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The Internet’s Virtual Galaxy Trip

Posted March. 01, 2006 05:45,   


How would the galaxy look in the eyes of those who travel to it from distant space? “SPACE.com,” a space science web site, can show you in its virtual galaxy trip.

The first stop for those who travel to the galaxy is the “halo.” The halo, which consists of stars and gas surrounding the galaxy, measures approximately 100,000 light years in radius and 1,000 light years in thickness. There are 170 groups of permanent stars and more than 10 small galaxies contained within.

The next stop would be the spiral disc. Scientists have estimated that there are about 100 billion stars in the galaxy. But it was recently reported that there are an additional one billion stars which are very old and almost invisible.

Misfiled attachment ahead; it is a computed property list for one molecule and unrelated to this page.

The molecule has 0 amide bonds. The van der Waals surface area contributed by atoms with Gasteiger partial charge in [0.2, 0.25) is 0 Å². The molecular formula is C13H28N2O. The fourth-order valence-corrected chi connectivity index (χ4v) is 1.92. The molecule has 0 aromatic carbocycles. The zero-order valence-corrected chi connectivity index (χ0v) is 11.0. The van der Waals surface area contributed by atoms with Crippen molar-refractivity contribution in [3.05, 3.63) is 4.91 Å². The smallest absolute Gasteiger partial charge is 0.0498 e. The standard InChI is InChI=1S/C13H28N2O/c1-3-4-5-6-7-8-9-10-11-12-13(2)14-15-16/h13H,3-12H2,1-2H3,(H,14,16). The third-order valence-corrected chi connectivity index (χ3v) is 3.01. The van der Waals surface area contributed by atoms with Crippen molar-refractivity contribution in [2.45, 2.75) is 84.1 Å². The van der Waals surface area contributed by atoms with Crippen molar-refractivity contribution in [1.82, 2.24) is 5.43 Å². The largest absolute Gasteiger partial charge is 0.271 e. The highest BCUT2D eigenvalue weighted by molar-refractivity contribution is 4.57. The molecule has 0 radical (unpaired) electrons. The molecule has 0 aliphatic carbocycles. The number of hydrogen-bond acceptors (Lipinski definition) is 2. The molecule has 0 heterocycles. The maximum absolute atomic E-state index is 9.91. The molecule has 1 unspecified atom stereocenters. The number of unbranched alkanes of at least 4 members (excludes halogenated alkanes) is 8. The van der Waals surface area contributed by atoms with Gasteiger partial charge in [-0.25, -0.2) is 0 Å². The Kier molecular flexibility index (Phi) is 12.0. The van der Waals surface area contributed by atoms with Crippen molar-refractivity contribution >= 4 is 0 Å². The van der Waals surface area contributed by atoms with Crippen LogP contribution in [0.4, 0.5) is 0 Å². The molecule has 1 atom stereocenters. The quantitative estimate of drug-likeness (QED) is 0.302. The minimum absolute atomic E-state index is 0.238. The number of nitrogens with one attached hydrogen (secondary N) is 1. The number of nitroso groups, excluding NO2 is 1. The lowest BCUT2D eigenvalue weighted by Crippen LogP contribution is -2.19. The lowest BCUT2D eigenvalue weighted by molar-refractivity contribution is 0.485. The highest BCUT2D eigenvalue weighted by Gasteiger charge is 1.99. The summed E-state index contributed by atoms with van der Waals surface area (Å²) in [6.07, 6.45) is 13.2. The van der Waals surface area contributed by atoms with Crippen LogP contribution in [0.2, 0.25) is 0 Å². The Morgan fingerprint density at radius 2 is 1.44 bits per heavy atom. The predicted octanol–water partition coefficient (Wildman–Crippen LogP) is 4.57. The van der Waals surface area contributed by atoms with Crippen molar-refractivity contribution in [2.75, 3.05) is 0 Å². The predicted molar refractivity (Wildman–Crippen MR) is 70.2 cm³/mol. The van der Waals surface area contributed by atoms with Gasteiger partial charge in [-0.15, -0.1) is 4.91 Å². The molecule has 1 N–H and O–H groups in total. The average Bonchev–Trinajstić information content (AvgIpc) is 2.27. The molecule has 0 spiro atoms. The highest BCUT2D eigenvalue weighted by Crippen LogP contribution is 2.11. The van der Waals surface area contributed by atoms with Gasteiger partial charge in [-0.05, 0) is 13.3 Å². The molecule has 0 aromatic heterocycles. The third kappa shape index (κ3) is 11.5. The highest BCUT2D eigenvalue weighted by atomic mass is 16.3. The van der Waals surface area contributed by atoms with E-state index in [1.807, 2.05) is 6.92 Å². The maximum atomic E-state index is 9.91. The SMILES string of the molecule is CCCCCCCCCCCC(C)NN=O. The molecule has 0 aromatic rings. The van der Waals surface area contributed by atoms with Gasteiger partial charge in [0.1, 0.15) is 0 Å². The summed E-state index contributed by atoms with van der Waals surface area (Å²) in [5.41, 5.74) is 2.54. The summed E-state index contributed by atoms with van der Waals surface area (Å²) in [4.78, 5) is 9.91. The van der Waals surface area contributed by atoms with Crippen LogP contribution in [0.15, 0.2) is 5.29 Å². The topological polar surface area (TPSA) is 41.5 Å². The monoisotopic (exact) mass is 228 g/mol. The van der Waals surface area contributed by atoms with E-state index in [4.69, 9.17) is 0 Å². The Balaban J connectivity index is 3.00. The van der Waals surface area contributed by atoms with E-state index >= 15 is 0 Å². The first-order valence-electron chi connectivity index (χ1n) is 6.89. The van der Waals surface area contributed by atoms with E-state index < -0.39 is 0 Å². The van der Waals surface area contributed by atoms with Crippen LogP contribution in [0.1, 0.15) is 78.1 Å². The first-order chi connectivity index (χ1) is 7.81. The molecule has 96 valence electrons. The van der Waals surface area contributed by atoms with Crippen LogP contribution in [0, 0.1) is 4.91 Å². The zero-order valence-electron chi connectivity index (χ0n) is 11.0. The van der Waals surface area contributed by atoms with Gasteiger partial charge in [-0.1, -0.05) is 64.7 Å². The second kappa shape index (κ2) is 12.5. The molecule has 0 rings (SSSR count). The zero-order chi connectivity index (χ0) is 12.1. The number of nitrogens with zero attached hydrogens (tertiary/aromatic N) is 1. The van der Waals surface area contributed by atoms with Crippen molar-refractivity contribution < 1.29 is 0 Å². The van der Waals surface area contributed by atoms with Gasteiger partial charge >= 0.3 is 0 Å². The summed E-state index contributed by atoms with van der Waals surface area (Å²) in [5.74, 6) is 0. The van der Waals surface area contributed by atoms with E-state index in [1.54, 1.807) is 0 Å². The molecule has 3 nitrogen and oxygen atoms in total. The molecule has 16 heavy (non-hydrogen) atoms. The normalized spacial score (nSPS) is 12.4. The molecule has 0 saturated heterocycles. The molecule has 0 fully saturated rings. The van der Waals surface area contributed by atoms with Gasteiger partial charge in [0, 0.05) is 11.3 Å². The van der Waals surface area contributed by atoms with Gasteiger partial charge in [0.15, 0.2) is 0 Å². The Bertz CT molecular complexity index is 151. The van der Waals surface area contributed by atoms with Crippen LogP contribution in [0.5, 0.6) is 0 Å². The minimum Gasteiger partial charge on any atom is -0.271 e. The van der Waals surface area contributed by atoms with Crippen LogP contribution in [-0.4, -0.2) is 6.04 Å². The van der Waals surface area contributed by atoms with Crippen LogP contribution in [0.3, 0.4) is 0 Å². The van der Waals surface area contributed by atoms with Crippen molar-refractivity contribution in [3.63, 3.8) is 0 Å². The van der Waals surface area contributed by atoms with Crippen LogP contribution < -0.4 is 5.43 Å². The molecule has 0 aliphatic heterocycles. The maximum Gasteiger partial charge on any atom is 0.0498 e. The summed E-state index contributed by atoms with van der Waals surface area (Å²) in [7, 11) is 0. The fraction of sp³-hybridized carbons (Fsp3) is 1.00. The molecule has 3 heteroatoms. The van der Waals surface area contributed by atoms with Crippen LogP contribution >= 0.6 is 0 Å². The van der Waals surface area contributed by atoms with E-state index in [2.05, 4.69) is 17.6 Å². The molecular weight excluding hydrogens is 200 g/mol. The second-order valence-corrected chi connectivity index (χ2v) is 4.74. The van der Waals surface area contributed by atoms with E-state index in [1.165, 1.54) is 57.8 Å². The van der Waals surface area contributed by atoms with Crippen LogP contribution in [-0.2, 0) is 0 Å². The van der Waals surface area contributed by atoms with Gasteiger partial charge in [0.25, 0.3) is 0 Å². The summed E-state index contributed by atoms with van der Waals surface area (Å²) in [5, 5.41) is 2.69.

Most of the stars in the galaxy are concentrated in the main disc. The largest disc is flat and moves spirally motion, like the swirl of a hurricane. Our 4.6 billion-year-old sun is in a spiral arm of the galaxy and is 26,000 light-years away from the center of the galaxy.

If a spacecraft goes nearer to the expanded part, which is the densest and the brightest part at the center of the galaxy, it would feel a stronger gravity force. There is a bar- shaped group of stars in the expanded part of space. There are approximately 30 million stars spread over a distance of 27,000 light years in the “galaxy bar.” Those stars are easily visible since most of them are old red stars.

The final destination would be a black hole. One black hole which is estimated to be located in our galaxy is called “Sagittarius A” or “Sgr A.” Most black holes are formed when stars with great mass collapse. But large black holes like “Sgr A” in the galaxy seem to have been born along with their galaxies. They not only swallow materials around them, but also have the force to arrange stars in the correct positions.

Yi-Young Cho lycho@donga.com